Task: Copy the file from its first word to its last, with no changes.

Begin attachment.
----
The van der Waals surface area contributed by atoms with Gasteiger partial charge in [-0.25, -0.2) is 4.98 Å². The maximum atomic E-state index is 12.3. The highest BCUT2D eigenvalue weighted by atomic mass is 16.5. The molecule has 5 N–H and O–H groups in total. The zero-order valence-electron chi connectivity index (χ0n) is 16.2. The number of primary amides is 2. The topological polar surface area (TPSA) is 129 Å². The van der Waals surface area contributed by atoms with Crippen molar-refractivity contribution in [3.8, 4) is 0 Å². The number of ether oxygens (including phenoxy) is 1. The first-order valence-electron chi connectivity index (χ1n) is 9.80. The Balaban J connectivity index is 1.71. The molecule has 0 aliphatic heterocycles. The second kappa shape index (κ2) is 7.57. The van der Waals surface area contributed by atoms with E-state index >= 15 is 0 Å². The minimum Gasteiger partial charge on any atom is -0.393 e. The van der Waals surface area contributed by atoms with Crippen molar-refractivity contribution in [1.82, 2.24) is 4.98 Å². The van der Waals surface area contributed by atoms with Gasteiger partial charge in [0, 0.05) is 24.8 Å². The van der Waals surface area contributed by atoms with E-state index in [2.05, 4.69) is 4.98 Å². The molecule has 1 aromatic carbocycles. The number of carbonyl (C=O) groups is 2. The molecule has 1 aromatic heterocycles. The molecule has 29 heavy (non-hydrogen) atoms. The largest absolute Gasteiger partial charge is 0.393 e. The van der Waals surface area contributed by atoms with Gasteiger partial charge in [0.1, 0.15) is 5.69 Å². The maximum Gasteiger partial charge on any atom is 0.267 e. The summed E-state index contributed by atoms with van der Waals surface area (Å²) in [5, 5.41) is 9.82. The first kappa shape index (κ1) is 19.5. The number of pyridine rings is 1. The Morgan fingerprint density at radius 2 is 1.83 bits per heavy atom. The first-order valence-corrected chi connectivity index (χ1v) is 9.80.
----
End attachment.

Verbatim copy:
The van der Waals surface area contributed by atoms with Gasteiger partial charge in [-0.25, -0.2) is 4.98 Å². The maximum atomic E-state index is 12.3. The highest BCUT2D eigenvalue weighted by atomic mass is 16.5. The molecule has 5 N–H and O–H groups in total. The zero-order valence-electron chi connectivity index (χ0n) is 16.2. The number of primary amides is 2. The topological polar surface area (TPSA) is 129 Å². The van der Waals surface area contributed by atoms with Crippen molar-refractivity contribution in [3.8, 4) is 0 Å². The number of ether oxygens (including phenoxy) is 1. The first-order valence-electron chi connectivity index (χ1n) is 9.80. The Balaban J connectivity index is 1.71. The molecule has 0 aliphatic heterocycles. The second kappa shape index (κ2) is 7.57. The van der Waals surface area contributed by atoms with E-state index >= 15 is 0 Å². The minimum Gasteiger partial charge on any atom is -0.393 e. The van der Waals surface area contributed by atoms with Crippen molar-refractivity contribution in [1.82, 2.24) is 4.98 Å². The van der Waals surface area contributed by atoms with Gasteiger partial charge in [0, 0.05) is 24.8 Å². The van der Waals surface area contributed by atoms with E-state index in [2.05, 4.69) is 4.98 Å². The molecule has 1 aromatic carbocycles. The number of carbonyl (C=O) groups is 2. The molecule has 1 aromatic heterocycles. The molecule has 29 heavy (non-hydrogen) atoms. The largest absolute Gasteiger partial charge is 0.393 e. The van der Waals surface area contributed by atoms with Gasteiger partial charge in [0.1, 0.15) is 5.69 Å². The maximum Gasteiger partial charge on any atom is 0.267 e. The summed E-state index contributed by atoms with van der Waals surface area (Å²) in [5, 5.41) is 9.82. The first kappa shape index (κ1) is 19.5. The number of pyridine rings is 1. The Morgan fingerprint density at radius 2 is 1.83 bits per heavy atom. The first-order valence-corrected chi connectivity index (χ1v) is 9.80.